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What to Expect When Visiting the Pediatric Emergency Department

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The Pediatric Emergency Department (Pediatric ED) is a place for children ages 21 and under to receive immediate care. Staffed by pediatric emergency medicine doctors and pediatric trained nurses, our Pediatric ED treats approximately 15,000 patients each year. Visiting the Pediatric ED can be scary and overwhelming, especially during and after a pandemic, but rest assured that we are taking every precaution to keep you and your family safe. Here is what you can expect when visiting the Pediatric ED post COVID-19.


After checking in, a nurse will evaluate your child’s symptoms, complaints and vital signs which include weight, temperature, heart rate, respiratory rate and oxygenation. Our medical personnel will be wearing personal protective equipment (PPE) at all times to ensure the safety of our staff and patients.

Waiting Room

The amount of time you wait usually depends on your child’s symptoms and how busy the Pediatric ED is. Wait times can range from 15 minutes to several hours, but if your child’s condition changes while you wait, let someone know. Social distancing measures will be implemented in all waiting rooms. Patients and family members will be instructed to sit at least 6 feet apart. There will also be signage to assist with social distancing as well as acrylic shields at check-in stations.

If your child is over the age of two, you are encouraged to have your child wear a mask. Another way to prevent the spread of infection is to consider bringing books, headphones or other forms of entertainment for your child so that they aren’t tempted to wander off or touch communal surfaces while they are waiting.

Meeting the Doctor

Like all of our staff, your child’s doctor will be wearing PPE and practicing hand hygiene and social distancing (unless patient care requires closer interaction). While this can seem scary for some children, help to reassure them that it is for everyone’s safety. The doctor will gather all necessary information and perform a routine exam. Be prepared to discuss your concerns with your child’s doctor and ask any questions you may have during this time.

Discharge and Quarantine

Being discharged home is different for every child. Some children may be treated and then sent home, while others may not require any treatment. Some children may be prescribed medication to take home, while others may not. Depending on the diagnosis and your child’s condition, they may be admitted to stay in the hospital for monitoring and/or further treatment.

Regardless of the diagnosis, make sure to continue monitoring how your child feels and know when to see a pediatrician versus returning to the Pediatric ED. When you return home, practice social distancing and continue to quarantine until your child feels better and restrictions have been lifted.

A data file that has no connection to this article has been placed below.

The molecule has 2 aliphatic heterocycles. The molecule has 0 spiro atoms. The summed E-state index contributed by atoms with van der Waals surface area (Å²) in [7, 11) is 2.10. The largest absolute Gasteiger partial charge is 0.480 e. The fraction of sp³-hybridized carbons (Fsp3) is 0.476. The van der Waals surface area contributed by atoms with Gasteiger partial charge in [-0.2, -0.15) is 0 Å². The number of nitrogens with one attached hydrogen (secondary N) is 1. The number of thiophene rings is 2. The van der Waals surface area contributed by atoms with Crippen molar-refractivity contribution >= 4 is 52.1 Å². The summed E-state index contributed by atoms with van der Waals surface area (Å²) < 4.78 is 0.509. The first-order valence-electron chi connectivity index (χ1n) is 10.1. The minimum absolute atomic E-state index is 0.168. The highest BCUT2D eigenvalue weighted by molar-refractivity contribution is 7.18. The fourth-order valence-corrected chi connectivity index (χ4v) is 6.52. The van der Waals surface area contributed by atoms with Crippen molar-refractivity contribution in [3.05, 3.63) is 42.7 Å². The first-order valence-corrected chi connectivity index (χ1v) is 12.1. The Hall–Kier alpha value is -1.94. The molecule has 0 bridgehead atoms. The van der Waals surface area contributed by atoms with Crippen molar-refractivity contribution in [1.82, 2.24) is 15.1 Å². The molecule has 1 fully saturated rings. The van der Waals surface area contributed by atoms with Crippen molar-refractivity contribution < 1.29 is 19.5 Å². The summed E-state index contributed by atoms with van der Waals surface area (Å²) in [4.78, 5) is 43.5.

Visitor Policy

Ochsner’s current visitor policy can be found here.

How We Are Protecting Our Patients

  • Social Distancing - Patients will maintain at least a 6-foot distance between each other when checking in and in the waiting room. Chairs and tables will be spaced out, acrylic shields will be placed over registration desks and there will be directions labeled via signs and on the floors to signify proper distances. Our staff will also practice social distancing unless it is necessary to come in closer contact for patient care.
  • Masks and Temperature Checks On Arrival - When you enter a facility, you will participate in a mandatory temperature check as well as be given a mask to wear over your nose and mouth.
  • Additional Hand Sanitizer Available - Automatic hand sanitizer stations are placed around all our facilities. To better accommodate the influx in hand sanitizer use by our patients and staff, we have increased the number of available stations. We encourage you to use these touchless stations before your visit, after meeting with your provider, after touching yourself or others, after using the restroom, before and after eating or drinking or after touching objects such as elevator buttons, pens or handrails.
  • Regularly Cleaning All Public Areas - While our staff is always diligent about cleaning our facilities, we have increased the number of times a day that our staff cleans all public areas. We are also undergoing facility improvements such as replacing worn out furniture, repainting walls, replacing carpet, fixing torn or damaged wallpaper and ceiling tiles and removing outdated signage. If you believe an area is not up to the highest cleaning standards, please direct your feedback to the nearest information desk staff member to handle accordingly.

The information in this blog post is accurate at the time of publication. However, as the situation surrounding COVID-19 continues to change, it's possible that information has changed since being published. While Ochsner Health is trying to keep our blog posts as up-to-date as possible, we also encourage readers to stay informed on news and recommendations by using the CDC website.

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